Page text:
Now, THAT’S What I Call Music! Part 2: A Reassessment of Contemporary Alternative Music

I suggested in my previous music-related article that the essential component of pop music is catchiness. All other attributes, like lyrical nous and having a fantastic voice, are surplus to requirements if the song doesn’t have a good tune – not necessarily an upbeat one, but one that will slither its way into your head and stubbornly refuse to leave. This means that, all things considered, it’s not that difficult to craft a good pop song. Making alternative music, on the other hand, is like trying to get full marks on Come Dine With Me. You’re trying to cater to every taste other than the taste of mass-production. Ever seen someone serve turkey twizzlers and chips on CDWM? Exactly.

In essence, you’re trying to please people who want something more than that one base factor of catchiness. Making the majority of pop music rigidly generic through over-production may boost sales and chart positions, but it strips it of creativity through trying to cater to every taste. Alternative music has so many branches because, by definition, it constitutes all of the genres that the mainstream rejects or has relegated to the conveyor belt of fashion, recycling it for use at later date. Of course, creative music can invade the charts from time to time – it’s not a rigidly defined binary, and there are overlaps – but they do see long dry spells of banality. Not necessarily unpleasant banality, but songs devoid of real skill (aside from perhaps vocal skill) and inventiveness. In any case, there are so many options on the theoretical menu that there will always be some artists squirreled away in obscurity who you’d enjoy, if you don’t already enjoy the auto-tuned joys on the radio.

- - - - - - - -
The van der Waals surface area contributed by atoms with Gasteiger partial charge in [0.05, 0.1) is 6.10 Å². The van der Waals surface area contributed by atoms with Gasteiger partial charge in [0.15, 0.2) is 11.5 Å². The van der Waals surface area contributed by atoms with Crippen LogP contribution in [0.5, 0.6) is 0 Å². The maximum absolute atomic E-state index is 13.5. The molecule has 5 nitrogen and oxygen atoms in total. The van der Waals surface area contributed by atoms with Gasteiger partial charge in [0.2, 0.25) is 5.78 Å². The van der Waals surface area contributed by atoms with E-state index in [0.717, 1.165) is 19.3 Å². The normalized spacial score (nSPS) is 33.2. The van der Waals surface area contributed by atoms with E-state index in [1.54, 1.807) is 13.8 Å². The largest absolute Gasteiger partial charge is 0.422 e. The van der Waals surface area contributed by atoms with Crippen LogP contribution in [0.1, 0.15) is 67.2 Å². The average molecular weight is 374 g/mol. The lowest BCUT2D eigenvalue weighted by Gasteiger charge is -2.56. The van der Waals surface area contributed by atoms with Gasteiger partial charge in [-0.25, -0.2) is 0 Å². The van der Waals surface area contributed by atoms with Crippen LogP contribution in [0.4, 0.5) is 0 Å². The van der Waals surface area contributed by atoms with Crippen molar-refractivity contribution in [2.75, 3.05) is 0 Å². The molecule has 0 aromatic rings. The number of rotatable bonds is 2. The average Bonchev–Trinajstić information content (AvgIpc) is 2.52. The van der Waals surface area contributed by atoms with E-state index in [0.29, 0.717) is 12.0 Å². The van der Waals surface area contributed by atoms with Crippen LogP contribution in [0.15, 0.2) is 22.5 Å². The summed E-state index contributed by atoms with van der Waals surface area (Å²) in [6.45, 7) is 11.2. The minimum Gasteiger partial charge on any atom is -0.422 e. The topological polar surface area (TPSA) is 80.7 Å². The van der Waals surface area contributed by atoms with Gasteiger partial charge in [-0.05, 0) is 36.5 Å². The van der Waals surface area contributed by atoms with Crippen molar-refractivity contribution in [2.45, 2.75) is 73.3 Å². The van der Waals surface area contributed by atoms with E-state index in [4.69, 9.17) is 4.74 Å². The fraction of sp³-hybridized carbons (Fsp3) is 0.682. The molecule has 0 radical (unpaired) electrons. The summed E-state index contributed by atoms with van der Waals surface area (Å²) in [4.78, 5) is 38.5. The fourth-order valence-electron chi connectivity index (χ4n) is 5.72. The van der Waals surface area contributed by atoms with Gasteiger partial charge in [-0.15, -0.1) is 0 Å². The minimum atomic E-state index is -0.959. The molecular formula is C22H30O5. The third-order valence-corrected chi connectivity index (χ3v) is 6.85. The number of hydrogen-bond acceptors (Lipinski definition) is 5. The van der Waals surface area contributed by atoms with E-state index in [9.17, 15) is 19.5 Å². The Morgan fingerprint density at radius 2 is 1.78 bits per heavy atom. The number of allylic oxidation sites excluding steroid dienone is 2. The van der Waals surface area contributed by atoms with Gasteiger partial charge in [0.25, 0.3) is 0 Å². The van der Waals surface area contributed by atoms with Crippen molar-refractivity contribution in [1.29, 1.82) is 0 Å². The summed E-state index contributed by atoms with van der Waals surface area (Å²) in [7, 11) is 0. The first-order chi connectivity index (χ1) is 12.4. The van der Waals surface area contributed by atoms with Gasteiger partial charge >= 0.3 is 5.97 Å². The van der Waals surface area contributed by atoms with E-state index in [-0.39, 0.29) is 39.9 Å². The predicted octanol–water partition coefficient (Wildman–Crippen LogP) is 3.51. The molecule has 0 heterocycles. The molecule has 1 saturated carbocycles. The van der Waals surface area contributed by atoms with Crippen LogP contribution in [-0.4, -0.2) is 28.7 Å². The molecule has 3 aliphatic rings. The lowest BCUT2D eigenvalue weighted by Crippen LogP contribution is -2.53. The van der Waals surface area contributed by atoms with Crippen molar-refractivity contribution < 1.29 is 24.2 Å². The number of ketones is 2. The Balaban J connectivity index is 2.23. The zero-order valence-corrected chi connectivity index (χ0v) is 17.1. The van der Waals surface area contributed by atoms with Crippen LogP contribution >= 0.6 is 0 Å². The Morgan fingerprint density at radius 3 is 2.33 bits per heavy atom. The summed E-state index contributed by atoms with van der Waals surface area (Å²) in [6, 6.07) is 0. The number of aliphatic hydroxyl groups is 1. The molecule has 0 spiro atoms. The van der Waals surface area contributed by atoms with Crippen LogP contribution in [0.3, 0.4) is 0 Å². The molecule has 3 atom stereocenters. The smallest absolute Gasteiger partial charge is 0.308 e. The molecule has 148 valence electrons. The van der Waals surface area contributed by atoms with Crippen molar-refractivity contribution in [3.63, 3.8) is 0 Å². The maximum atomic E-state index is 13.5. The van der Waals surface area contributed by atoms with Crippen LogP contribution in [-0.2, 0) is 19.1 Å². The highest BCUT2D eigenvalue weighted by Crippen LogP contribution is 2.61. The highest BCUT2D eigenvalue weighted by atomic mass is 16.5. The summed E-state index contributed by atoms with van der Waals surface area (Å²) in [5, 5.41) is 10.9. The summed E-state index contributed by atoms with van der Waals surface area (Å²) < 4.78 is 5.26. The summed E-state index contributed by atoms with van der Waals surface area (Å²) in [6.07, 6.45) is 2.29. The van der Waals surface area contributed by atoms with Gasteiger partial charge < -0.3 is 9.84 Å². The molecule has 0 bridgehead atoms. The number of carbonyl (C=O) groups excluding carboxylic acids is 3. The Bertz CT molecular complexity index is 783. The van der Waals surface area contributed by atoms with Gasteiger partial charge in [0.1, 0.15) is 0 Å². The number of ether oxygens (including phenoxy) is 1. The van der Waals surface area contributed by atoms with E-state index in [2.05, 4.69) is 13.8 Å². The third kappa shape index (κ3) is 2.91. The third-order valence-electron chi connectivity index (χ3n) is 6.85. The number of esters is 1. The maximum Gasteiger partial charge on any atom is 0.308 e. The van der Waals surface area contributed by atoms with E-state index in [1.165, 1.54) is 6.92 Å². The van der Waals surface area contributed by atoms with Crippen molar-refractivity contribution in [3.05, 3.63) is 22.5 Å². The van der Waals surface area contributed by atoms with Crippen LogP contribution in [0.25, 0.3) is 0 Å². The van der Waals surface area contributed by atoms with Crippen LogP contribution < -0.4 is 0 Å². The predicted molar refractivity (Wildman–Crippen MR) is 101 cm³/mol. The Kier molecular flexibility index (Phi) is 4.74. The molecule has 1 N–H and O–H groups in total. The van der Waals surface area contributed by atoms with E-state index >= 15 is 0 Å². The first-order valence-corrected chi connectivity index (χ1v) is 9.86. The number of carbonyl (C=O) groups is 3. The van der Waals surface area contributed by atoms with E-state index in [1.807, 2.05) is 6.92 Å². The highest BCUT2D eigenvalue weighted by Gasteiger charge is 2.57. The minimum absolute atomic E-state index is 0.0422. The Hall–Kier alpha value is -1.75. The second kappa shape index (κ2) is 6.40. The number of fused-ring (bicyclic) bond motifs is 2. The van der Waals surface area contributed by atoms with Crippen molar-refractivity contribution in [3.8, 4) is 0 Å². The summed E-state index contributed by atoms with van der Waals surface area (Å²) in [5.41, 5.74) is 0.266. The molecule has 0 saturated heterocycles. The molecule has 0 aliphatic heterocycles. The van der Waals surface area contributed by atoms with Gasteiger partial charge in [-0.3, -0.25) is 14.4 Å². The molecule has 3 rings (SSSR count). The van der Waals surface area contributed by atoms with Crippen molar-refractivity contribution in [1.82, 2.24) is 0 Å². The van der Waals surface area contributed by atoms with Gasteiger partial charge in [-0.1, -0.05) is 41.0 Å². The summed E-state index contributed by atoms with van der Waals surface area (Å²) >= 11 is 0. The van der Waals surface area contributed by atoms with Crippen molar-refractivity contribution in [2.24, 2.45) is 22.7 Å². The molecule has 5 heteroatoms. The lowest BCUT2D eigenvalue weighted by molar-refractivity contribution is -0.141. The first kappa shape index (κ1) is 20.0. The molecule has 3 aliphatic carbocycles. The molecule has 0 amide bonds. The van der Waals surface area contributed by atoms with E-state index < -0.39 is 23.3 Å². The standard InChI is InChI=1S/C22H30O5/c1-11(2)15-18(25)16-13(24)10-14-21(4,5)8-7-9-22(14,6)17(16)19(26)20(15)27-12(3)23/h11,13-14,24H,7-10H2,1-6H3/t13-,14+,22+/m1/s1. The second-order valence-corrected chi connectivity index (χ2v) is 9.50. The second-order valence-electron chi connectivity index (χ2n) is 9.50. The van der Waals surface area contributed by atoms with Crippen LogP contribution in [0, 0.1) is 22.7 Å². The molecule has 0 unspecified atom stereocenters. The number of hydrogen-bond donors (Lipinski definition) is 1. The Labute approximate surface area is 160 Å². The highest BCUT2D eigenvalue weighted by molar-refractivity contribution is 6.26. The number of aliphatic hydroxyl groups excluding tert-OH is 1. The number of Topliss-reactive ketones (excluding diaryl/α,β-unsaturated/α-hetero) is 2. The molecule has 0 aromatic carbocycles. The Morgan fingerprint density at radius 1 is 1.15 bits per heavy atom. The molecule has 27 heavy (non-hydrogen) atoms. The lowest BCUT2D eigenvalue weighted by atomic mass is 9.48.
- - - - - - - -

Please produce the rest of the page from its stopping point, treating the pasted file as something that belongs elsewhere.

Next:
The reason I explain this is because, when I ranted last year about the demise of good music, I was ignorant of the existence of a load of brilliant up-and-coming artists on account of the fact they weren’t being played on mainstream radio – hence my using Mumford & Sons as an example of the demise of indie music, despite the fact that they were radioplay stalwarts. I partially blame this ignorance on my lack of having Spotify until last September, but also due to my own laziness in seeking out bands who did fit my criteria for aural enjoyment. If you’re going to moan about the lack of inventiveness in the charts, you have to be prepared to seek out excellent new music. Obscurity may be every hipster’s favourite attribute, which often leads to eye-rolling moments of ‘I liked them before they got popular!’ pique, but these bands’ music is obscure because it isn’t deemed one-size-fits-all and, as a result, doesn’t pick up airplay and notoriety. Artists aiming at a more niche market have time to perfect their trade, and perhaps churn out a classic album or two in the end if they’re lucky. Meanwhile, they can pick up a cult audience who will buy all their records, and attend all their gigs. They bypass the ephemeral rush of the big time that pop stars endure, and along with it the third album failure and being ditched by the record company, and two months later finding themselves cleaning vomit off the floor of a kebab shop on a Saturday morning. Look at Pulp; they may have made it big in 1995, but they’d been 17 years in the making since Jarvis Cocker and a friend formed ‘Arabacus Pulp’ in an Economics lesson. [Ed: Don’t pretend you weren’t expecting me to make a Britpop reference. You knew it was coming.]